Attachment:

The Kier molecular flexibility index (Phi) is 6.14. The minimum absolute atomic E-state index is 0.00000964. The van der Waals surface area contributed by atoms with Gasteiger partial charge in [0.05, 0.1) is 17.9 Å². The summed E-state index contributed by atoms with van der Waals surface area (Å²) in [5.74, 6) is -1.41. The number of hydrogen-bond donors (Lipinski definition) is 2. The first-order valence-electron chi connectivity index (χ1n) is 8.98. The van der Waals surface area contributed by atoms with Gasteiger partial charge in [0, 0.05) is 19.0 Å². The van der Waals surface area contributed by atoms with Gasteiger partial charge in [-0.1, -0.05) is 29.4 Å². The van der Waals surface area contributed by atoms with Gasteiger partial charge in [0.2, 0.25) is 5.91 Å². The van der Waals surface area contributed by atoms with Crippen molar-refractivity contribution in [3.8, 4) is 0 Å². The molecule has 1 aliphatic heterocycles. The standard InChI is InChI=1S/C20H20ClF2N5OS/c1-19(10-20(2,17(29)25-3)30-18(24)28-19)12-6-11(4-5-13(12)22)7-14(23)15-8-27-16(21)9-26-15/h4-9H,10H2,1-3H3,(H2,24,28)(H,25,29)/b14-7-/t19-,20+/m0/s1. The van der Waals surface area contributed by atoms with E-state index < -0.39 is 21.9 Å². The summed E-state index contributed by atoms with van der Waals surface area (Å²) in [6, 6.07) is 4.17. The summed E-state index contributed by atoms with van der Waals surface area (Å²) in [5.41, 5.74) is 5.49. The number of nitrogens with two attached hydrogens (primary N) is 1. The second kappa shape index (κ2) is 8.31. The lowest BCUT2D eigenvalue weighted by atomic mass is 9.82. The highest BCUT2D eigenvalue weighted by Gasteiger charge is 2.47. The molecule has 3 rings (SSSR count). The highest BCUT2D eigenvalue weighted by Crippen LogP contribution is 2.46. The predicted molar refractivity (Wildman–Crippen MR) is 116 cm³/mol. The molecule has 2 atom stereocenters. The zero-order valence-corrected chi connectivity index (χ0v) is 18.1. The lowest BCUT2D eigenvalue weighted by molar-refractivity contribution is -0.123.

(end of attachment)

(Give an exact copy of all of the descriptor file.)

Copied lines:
The Kier molecular flexibility index (Phi) is 6.14. The minimum absolute atomic E-state index is 0.00000964. The van der Waals surface area contributed by atoms with Gasteiger partial charge in [0.05, 0.1) is 17.9 Å². The summed E-state index contributed by atoms with van der Waals surface area (Å²) in [5.74, 6) is -1.41. The number of hydrogen-bond donors (Lipinski definition) is 2. The first-order valence-electron chi connectivity index (χ1n) is 8.98. The van der Waals surface area contributed by atoms with Gasteiger partial charge in [0, 0.05) is 19.0 Å². The van der Waals surface area contributed by atoms with Gasteiger partial charge in [-0.1, -0.05) is 29.4 Å². The van der Waals surface area contributed by atoms with Gasteiger partial charge in [0.2, 0.25) is 5.91 Å². The van der Waals surface area contributed by atoms with Crippen molar-refractivity contribution in [3.8, 4) is 0 Å². The molecule has 1 aliphatic heterocycles. The standard InChI is InChI=1S/C20H20ClF2N5OS/c1-19(10-20(2,17(29)25-3)30-18(24)28-19)12-6-11(4-5-13(12)22)7-14(23)15-8-27-16(21)9-26-15/h4-9H,10H2,1-3H3,(H2,24,28)(H,25,29)/b14-7-/t19-,20+/m0/s1. The van der Waals surface area contributed by atoms with E-state index < -0.39 is 21.9 Å². The summed E-state index contributed by atoms with van der Waals surface area (Å²) in [6, 6.07) is 4.17. The summed E-state index contributed by atoms with van der Waals surface area (Å²) in [5.41, 5.74) is 5.49. The number of nitrogens with two attached hydrogens (primary N) is 1. The second kappa shape index (κ2) is 8.31. The lowest BCUT2D eigenvalue weighted by atomic mass is 9.82. The highest BCUT2D eigenvalue weighted by Gasteiger charge is 2.47. The molecule has 3 rings (SSSR count). The highest BCUT2D eigenvalue weighted by Crippen LogP contribution is 2.46. The predicted molar refractivity (Wildman–Crippen MR) is 116 cm³/mol. The molecule has 2 atom stereocenters. The zero-order valence-corrected chi connectivity index (χ0v) is 18.1. The lowest BCUT2D eigenvalue weighted by molar-refractivity contribution is -0.123.